Even though the FDA may understand its obligations under the ESA, it has far less experience with the statute than other federal agencies. Moreover, the Institute for Fisheries Resources decision calls into question whether the FDA is adequately prepared to handle its ESA obligations by itself. Going forward, companies will likely need to play a substantial role in guiding the FDA's compliance with the ESA.

The Institute for Fisheries Resources v. FDA Decision

In Institute for Fisheries Resources, the court needed to decide whether the FDA complied with the ESA when authorizing AquaBounty Technologies Inc. to grow GE salmon in landlocked pens on Prince Edward Island, Canada, and in Panama. The GE salmon, branded AquAdvantage, grow to full size in half to two-thirds the time of wild salmon, thanks to a gene from an eel-like ocean pout fish.

In performing the environmental assessment required of it by the National Environmental Policy Act, or NEPA, the FDA analyzed the likelihood that (1) the fish would escape, and (2) the GE fish might crossbreed, compete for resources or establish a self-sustaining population. The FDA concluded that each of these outcomes was exceedingly unlikely, and therefore concluded that the approval of the applications would have no effect on any endangered species.

But the plaintiffs also raised ESA concerns. And while the court's opinion focused primarily on whether the FDA complied with NEPA, the court separately concluded that the FDA had failed to adequately analyze effects under the ESA.

The court found that the "FDA failed to adequately assess the risk that the salmon would escape and survive in the wild." The court explained that "the FDA was required to consider — and had the authority to act upon — concerns regarding the effect of the AquAdvantage salmon on normal salmon," which are protected under the ESA.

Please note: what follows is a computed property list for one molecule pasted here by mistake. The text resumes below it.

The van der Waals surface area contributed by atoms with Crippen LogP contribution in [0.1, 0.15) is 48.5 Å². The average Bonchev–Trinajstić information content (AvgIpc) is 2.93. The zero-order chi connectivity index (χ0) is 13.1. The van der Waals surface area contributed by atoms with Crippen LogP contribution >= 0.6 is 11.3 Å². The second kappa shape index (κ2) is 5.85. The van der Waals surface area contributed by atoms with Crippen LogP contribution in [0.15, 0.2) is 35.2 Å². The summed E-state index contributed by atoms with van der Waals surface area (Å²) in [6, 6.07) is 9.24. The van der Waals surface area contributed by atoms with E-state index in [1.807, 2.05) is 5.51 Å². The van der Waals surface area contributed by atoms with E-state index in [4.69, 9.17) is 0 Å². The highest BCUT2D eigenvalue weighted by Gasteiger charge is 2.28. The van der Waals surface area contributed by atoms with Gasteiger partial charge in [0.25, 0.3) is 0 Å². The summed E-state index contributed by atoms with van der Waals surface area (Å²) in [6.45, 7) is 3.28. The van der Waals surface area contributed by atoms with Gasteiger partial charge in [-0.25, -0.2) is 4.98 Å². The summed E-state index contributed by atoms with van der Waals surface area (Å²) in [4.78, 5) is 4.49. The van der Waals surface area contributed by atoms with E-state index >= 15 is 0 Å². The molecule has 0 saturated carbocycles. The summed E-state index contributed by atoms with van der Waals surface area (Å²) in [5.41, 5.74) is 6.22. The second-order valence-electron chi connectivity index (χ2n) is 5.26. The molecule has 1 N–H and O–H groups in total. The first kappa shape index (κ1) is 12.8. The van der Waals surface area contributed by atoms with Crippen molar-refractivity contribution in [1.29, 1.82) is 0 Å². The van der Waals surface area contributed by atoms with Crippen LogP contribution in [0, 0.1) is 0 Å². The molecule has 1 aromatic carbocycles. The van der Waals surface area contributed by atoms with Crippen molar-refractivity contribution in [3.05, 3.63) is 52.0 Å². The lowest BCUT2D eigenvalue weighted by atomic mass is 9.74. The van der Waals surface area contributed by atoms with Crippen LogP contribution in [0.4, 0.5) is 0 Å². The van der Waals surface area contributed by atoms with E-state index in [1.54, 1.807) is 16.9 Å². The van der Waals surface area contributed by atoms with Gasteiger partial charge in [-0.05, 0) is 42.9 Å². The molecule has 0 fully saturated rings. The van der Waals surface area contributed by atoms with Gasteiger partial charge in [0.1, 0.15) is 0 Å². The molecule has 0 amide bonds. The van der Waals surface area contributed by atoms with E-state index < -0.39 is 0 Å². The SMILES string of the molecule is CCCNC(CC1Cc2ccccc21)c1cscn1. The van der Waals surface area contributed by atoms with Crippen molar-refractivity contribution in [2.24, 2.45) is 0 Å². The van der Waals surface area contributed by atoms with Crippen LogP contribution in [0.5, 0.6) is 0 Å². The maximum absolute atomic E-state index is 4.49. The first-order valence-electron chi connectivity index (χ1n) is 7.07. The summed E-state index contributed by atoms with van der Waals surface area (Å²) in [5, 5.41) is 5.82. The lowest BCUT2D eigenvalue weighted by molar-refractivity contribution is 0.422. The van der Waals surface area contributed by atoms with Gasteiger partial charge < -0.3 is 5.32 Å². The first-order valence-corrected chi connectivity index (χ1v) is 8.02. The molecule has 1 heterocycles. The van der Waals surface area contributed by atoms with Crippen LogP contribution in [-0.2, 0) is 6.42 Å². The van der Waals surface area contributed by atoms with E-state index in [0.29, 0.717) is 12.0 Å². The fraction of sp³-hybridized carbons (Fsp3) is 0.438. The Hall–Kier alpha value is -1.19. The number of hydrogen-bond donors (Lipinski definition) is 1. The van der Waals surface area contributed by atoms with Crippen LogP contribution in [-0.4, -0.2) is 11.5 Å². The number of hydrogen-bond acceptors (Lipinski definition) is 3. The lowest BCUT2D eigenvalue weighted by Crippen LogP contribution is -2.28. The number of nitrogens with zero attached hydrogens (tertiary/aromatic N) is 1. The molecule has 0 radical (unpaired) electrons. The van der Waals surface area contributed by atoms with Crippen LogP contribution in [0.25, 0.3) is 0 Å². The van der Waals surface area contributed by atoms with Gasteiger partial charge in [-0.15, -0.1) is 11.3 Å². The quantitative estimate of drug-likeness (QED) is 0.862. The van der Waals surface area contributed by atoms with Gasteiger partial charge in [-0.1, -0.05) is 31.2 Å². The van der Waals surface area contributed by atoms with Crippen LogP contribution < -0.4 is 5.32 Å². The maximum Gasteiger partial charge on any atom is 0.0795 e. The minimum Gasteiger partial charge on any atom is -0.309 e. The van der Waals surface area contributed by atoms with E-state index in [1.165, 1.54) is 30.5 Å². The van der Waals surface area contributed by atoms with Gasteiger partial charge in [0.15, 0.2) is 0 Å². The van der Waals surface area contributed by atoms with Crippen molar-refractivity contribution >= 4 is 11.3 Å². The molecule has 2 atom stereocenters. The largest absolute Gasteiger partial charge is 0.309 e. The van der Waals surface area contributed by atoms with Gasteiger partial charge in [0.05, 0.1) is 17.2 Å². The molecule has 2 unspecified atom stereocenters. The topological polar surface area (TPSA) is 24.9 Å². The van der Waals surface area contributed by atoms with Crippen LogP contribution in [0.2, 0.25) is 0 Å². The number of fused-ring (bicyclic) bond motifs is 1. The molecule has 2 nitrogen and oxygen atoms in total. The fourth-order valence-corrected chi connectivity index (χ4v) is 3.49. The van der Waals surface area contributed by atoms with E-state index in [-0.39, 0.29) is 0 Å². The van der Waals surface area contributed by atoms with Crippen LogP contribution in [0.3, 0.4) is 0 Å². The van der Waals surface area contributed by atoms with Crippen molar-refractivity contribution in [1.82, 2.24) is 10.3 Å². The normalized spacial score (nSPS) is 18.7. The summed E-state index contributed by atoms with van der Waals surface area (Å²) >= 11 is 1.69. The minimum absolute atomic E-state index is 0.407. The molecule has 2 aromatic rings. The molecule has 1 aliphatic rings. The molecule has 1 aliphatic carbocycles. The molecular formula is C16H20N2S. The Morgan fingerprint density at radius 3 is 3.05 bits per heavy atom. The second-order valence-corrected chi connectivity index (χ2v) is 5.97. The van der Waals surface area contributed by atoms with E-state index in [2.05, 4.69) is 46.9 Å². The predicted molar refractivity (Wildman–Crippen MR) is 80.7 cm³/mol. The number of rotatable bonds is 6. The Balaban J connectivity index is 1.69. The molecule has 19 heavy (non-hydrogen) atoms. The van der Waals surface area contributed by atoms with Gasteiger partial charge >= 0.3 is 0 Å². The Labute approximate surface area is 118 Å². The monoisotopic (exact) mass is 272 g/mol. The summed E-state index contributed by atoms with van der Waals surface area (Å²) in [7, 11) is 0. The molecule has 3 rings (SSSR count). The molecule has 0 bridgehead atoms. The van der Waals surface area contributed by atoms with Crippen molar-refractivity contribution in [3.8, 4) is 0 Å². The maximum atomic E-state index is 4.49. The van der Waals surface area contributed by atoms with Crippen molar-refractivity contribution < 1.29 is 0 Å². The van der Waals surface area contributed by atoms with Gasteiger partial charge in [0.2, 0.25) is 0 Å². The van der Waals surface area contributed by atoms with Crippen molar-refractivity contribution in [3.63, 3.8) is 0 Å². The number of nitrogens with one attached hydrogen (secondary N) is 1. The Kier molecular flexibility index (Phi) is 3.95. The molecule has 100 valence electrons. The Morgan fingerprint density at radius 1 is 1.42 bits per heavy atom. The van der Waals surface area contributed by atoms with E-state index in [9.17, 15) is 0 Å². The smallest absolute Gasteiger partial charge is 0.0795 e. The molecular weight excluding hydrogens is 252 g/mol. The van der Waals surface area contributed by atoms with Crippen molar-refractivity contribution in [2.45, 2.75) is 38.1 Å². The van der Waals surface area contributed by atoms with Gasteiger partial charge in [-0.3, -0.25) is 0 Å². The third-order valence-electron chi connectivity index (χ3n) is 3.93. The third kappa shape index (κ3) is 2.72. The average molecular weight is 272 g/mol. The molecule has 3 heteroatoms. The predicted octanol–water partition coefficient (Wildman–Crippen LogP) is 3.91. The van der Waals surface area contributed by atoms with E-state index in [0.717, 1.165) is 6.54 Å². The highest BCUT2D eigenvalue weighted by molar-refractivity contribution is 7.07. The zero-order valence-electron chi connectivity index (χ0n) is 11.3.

In addition, even though FDA "was not required to formally consider future projects that had not yet been submitted for approval," the court stated that "this does not mean it would be appropriate to conduct its analysis of the proposed action without taking account of the obvious likelihood that future actions would build on it." On remand, FDA was directed to analyze and address "the consequences that would result from the engineered salmon successfully establishing a persistent population outside of captivity."

As is often the case in analogous challenges to action agency decisions, the ESA holding in this case was an outgrowth of the court's NEPA analysis:
Because the FDA did not sufficiently examine whether the engineered salmon would significantly impact wild salmon under NEPA, it follows that the agency cannot defend its conclusion that the engineered salmon would have no effect at all on Gulf of Maine salmon.

On remand, the FDA must determine whether it will adhere to its original no effect determination under the ESA, together with its revised NEPA evaluation, or whether it will reach a "may affect" finding, and then consult with NMFS and FWS.

So now the FDA will need to build a legally defensible record when analyzing both the potential for exposure and the possibility for an effect on wild populations. Consultation, and the consequent complications and delay, can be avoided only if the action agency makes and documents a no effect determination that can withstand judicial scrutiny.

This requires demonstrating that, even if there is the potential that endangered species may be exposed to the action in some way, they will not be affected, as determined by the best available science, and in view of all mitigation measures.[5] But the precise contours of the action agency's discretion are subject to debate and challenge — as the EPA's recent pesticide registration experience has demonstrated.

Depending on the degree of scrutiny imposed by opponents of FDA actions, this may require the FDA to expand on its prior analysis that, even in the unlikely event that the GE salmon escape, they will not have any impact on wild populations. The FDA very well could be required to provide far more details and references to scientific literature to support its conclusion that the GE salmon are, as the FDA characterized them, "reproductively incompetent," or otherwise unable to affect wild populations.